Windows 7, Microsoft’s Beloved Operating System, Is Reached Its End-of-Support Date on January 14, 2020… What Happens If You Keep Running It?
Windows 7 After January 14th, 2020
Microsoft ended support for Windows 7 on January 14, 2020. This means there will no longer be security patches or bug fixes released to keep the operating system safe against cybercrime. A recent survey found that 17% of technology departments didn’t even know the deadline had passed. In fact, 36% of all PCs in active use are still running the operating system, falling shortly behind the 43.6% of PCs running Windows 10. If hundreds of millions of PCs are still running it, why should you switch?
Does the End-of-Support for Window 7 REALLY Mean Anything?
The simple answer? Absolutely. Microsoft will no longer release security patches, updates, and bug fixes to resolve vulnerabilities as they emerge. Consider this: 67.7 million new strains of malware targeting Window were found in 2018 alone. That number is bound to increase as cybercriminals continue to become more sophisticated and coordinated with their attacks. It’s quite likely malware creators already have something in the works – ready to unleash as the end-of-support date is here.
For Many Businesses, An Unsupported Operating System Isn’t a Viable Option Due to Compliance Standards.
Although the risks are HUGE no matter what industry you’re operating in because no business can afford to lose their valuable information to cybercriminals, those operating in highly regulated industries are at a major disadvantage. An unsupported operating system isn’t a viable option in many compliance standards, including but not limited to HIPAA, PCI DSS, and more. So aside from no longer being compliant with industry-specific regulations, what are the risks of running Windows 7 past the end-of-support date?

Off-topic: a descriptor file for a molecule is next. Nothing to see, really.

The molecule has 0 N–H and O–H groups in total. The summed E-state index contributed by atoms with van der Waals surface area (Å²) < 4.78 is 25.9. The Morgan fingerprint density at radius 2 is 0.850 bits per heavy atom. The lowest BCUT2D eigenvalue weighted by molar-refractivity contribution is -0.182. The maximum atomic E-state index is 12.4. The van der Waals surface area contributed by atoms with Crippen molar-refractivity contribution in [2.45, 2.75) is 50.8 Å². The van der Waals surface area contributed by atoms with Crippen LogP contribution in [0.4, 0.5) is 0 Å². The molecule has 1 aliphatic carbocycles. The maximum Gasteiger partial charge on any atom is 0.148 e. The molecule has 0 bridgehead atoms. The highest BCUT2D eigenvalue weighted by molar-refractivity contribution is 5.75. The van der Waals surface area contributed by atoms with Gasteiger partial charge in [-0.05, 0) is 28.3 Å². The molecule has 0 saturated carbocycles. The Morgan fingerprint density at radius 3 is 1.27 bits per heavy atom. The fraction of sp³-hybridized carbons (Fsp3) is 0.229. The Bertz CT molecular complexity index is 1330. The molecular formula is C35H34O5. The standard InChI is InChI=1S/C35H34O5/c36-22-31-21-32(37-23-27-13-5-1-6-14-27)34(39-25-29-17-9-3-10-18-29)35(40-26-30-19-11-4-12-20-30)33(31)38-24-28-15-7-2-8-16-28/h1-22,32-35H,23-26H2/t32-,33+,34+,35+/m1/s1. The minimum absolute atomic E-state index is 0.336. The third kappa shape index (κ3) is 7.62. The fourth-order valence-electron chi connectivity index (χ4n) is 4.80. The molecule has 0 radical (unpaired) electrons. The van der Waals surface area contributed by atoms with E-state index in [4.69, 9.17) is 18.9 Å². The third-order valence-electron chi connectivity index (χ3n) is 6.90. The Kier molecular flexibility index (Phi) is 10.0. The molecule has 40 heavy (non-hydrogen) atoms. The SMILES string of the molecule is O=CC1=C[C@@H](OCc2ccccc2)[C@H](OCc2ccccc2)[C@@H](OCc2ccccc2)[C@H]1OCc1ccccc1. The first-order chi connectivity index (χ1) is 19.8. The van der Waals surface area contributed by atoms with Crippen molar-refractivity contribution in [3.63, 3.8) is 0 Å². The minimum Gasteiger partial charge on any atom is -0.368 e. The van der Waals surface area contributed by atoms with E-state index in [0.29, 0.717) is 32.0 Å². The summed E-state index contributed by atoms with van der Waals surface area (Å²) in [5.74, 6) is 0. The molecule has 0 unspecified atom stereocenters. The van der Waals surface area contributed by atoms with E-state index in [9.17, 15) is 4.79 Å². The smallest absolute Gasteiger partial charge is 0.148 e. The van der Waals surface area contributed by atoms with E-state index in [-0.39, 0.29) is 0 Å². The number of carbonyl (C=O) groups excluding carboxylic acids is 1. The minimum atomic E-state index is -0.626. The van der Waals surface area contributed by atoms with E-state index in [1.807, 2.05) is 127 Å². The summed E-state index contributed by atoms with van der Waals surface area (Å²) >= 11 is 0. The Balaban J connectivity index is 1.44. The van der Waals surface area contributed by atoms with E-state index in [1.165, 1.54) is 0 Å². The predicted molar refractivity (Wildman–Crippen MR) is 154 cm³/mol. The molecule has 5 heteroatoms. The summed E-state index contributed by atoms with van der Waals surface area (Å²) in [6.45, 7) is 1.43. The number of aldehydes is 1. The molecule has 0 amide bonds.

- Increased risk for malware and/or ransomware infections due to the fact that there will be no security patches or bug fixes released. When an exploit becomes known, cybercriminals will be able to attack that vulnerability with ease.
- More crashes and/or unexpected downtime as outdated technology tends to lag, crash, and fail more often than new technology. This will leave employees unable to get work done as efficiently as possible.
- Problems with software compatibility because most software vendors don’t create programs that support outdated operating systems – meaning you will likely experience even greater productivity issues.
- Higher cost to maintain and support as outdated technology becomes more expensive to run and you will not receive technical support from the manufacturer. It costs almost double to repair a system that’s more than 4 years old!
Even if you’re not operating in a highly regulated industry, losing confidential customer information to a data breach is detrimental to any organization’s reputation. Although preparing and budgeting for an upgrade can be frustrating, it’s a lot less costly and stressful than the alternative.
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Content reposted from Veltec Networks